My employer hires a lot of ex-cons.
Most of these parolees try incredibly hard to avoid returning to prison.
Many of them fail.
This editorial by Jason Ziedenberg ran in the Fort Worth Star-Telegram about three years ago. (I was obsessively clipping excellent newspaper articles long before I began blogging.) Ziedenberg accurately predicted that Martha Stewart would have an easy transition from prison to home to successful career. Then he looked at the other 600,000 less fortunate people who are released from prison every year. Here are a couple of the vital paragraphs:
The other 600,000 people who leave prison every year are generally not so lucky. As the prison and jail system tripled over the 1980s, from 500,000 to more than 2 million, policy-makers cut education, job training and treatment programs in prison. As a result of those cuts — a direct consequence of directing corrections funds to build more prisons — people are leaving prison less prepared for life on the outside, and with less assistance from the parole system to help people get a job, get back into school and to return successfully to their lives crime-free.
No surprise, then, we are seeing a growing number of formerly incarcerated people being returned to prison for parole violations and new offenses, ensuring that the exit from prison is nothing more than a turn-style door leading right back inside.
I believe that Ziedenberg got it basically right, but missed the bulls-eye. People don't return to prison because of programs being cut. They return to prison because one particular group's programs are beautifully maintained.
Let's assume that the following statements are true:
1) Policies and systems should be evaluated in terms of the incentives they create, rather than judged by their stated goals and objectives.
2) Newly released prisoners are obligated to meet with parole officers at inconvenient locations, inconvenient times, and as often as the parole officer deems necessary. The ex-con often has to pay the parole officer a supervision fee. Failure to jump through any of these hoops often means a return to prison.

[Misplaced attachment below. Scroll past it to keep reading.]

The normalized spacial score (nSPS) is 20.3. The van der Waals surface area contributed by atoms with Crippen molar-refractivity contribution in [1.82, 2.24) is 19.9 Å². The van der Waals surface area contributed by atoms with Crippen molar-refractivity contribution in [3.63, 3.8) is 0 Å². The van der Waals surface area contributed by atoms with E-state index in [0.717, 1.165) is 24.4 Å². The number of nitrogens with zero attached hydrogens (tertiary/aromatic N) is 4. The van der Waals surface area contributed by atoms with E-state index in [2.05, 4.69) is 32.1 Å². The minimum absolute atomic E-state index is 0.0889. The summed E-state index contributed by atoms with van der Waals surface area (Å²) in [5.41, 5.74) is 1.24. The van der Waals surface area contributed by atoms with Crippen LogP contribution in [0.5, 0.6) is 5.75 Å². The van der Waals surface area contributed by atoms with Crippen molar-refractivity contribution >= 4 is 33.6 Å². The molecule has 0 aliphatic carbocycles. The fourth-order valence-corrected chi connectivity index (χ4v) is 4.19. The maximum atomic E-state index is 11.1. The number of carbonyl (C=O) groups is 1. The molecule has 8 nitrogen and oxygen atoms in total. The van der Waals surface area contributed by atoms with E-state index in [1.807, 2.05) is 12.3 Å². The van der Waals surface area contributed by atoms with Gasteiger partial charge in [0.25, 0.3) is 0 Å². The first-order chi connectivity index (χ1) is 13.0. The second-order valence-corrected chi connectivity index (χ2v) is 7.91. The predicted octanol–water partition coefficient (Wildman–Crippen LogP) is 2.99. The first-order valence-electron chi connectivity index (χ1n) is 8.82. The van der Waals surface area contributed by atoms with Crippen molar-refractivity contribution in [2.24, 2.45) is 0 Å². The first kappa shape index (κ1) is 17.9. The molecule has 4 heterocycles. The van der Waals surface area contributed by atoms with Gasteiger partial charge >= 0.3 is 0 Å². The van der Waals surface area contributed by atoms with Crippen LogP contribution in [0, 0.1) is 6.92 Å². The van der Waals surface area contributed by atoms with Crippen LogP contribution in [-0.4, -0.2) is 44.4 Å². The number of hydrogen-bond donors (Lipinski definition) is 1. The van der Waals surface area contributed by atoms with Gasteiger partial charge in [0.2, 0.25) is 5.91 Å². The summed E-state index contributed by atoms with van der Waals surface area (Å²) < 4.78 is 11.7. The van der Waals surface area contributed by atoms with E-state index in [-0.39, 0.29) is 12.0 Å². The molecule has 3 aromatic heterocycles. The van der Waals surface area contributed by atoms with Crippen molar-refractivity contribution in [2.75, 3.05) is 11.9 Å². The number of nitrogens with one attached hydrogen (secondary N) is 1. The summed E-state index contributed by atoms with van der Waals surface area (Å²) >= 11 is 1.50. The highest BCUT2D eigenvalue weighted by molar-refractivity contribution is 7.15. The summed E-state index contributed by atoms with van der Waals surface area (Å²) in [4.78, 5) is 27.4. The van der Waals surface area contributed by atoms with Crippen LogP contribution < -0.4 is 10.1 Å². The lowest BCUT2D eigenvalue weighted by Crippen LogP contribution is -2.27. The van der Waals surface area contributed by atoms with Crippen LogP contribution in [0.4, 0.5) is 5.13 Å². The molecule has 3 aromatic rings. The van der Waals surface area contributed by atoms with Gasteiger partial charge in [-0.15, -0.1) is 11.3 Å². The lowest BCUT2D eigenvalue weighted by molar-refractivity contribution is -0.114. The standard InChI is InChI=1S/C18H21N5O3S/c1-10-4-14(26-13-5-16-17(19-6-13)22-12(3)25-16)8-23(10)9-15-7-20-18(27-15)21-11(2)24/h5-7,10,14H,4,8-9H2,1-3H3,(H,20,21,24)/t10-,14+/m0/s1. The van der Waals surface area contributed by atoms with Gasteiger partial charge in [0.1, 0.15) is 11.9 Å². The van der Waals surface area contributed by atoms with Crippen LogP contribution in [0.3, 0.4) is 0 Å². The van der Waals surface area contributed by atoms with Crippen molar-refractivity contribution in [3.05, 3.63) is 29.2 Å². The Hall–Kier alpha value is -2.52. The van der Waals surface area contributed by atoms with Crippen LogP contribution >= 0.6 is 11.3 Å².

Statement number one is a distillation of Dr. Thomas Sowell's "Basic Economics", and therefore carries at least the same level of infallibility as the Book of Leviticus. Number two comes from my experience working with ex-cons. Statement number three isn't vital to my argument, and is my opinion only. Here goes....
3) The parole system is a "make work" program for unemployed sociology majors.
Ok, on with the argument. Look at the ex-cons in your workplace. If there aren't any, ask yourself why not, since the streets are full of them.
Could it be that having to leave the workplace in the middle of the day (for idiotic parole meetings) discourages employers from giving these people jobs? And requiring people to pay "supervision fees" when they're fortunate if they can find a minimum wage job, is this nothing more than a good way to encourage ex-cons to steal?
The stated goal of these programs? To help ex-cons return to society.
The hidden incentives of these programs? There are abolutely no rational incentives in place to encourage people to hire ex-cons. The parole system makes it almost impossible. The decision to do hire a parolee comes loaded with a hundred headaches.
And how would you feel about living next door to an ex-con who has to come up with extra parole officer money every few weeks?
Every ex-con I've ever hired has been required to follow a program that is virtually guaranteed to keep them flirting with unemployment, discouragement, and theft.
Our system is designed to create failure and recidivism.
Our government social workers/parole officers guarantee themselves full employment with an expanding "client base".
And now the United States has the world's highest incarceration rate.
I think not.